Here is Part Two of my survey of the native plants that have grown in my yard. Part One covered trees, shrubs and vines. This part covers herbaceous plants, including grasses, sedges, ferns and club mosses. CLICK ON PHOTOS TO ENLARGE.
Herbaceous Plants Round-lobed Hepatica (Hepatica nobilis)
Although the field guides tell us that this plant is a native of southern New England, I went many years before I actually saw it in the wild, and it wasn’t anywhere near eastern Massachusetts. Until a couple of years ago, it didn’t matter, because I couldn’t find it for sale anywhere. Then I saw it at Garden in the Woods and brought it home. It is probably the earliest bloomer in the yard – often blooming in the last week of March. The composition of the soil determines the color of the flowers, which range from white to pink to purple to blue. Mine are white, with maybe a tinge of pink.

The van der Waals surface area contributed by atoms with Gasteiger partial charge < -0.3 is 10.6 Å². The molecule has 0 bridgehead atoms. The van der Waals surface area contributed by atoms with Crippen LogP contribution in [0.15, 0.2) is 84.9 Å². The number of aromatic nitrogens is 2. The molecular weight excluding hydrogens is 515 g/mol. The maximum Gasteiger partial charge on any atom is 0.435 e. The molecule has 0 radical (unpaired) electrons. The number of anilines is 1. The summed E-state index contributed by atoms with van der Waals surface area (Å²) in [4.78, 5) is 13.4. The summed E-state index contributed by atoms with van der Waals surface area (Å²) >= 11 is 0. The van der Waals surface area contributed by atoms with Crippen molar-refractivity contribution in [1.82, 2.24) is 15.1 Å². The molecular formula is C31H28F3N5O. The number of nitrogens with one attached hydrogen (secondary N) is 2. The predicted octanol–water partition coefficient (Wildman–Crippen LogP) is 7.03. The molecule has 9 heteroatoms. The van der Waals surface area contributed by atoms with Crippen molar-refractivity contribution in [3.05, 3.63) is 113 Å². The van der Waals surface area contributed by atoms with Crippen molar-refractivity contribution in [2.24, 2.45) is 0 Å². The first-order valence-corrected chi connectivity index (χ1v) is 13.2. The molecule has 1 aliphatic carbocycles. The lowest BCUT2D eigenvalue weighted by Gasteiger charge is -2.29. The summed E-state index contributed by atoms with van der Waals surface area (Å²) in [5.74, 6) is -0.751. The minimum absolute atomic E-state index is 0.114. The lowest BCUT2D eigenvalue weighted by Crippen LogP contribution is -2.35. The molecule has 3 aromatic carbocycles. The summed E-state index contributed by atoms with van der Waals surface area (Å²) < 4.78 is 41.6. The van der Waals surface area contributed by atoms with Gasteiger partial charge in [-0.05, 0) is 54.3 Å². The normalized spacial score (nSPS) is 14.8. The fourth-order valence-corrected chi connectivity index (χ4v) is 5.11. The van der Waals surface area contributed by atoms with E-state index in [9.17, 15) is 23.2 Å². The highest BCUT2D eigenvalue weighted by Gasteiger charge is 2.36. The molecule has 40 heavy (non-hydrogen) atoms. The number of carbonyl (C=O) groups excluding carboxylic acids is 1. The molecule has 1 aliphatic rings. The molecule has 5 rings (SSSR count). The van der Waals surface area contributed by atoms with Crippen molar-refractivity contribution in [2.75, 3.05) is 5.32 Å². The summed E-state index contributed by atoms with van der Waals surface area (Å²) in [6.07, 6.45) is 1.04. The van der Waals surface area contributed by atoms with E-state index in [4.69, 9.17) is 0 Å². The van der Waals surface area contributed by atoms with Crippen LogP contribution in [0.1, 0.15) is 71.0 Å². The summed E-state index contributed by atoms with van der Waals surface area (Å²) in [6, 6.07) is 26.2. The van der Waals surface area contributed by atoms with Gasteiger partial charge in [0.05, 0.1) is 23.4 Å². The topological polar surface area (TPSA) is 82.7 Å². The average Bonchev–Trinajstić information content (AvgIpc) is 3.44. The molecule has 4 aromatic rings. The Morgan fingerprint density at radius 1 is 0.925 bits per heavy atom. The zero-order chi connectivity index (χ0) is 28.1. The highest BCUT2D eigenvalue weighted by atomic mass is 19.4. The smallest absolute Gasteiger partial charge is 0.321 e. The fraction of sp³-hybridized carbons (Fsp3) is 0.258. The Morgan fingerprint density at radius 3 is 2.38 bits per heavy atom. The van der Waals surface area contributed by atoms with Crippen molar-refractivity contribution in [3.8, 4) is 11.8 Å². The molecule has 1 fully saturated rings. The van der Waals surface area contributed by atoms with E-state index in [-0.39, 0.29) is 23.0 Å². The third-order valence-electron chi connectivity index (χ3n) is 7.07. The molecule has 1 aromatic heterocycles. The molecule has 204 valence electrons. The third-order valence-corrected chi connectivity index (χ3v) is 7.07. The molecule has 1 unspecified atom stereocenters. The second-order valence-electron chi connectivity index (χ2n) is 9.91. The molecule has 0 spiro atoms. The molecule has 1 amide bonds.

Rue Anemone (Anemonella thalictroides)
With its delicate white flowers and interestingly-shaped leaves, this is another early bloomer. Although it has survived many years, it has not exactly thrived, so I was surprised to discover a patch of it growing about 100 feet away.
Wild Strawberry (Fragaria virginiana)
We planted all our berries for the wildlife, but we were so excited when the first tiny wild strawberries emerged that we had to taste a few. Little bursts of intense flavor. These have tended to stray from where I first planted them, almost as if they have used up that area and need to move to fresh ground.
Red Baneberry (Actaea rubra)
A delicate tuft of whitish flowers emerges late in April or early in May. By the end of June, this tuft has transformed into a club of lipstick-red berries that the animals slowly pick off all summer.
Wild Geranium (Geranium maculatum)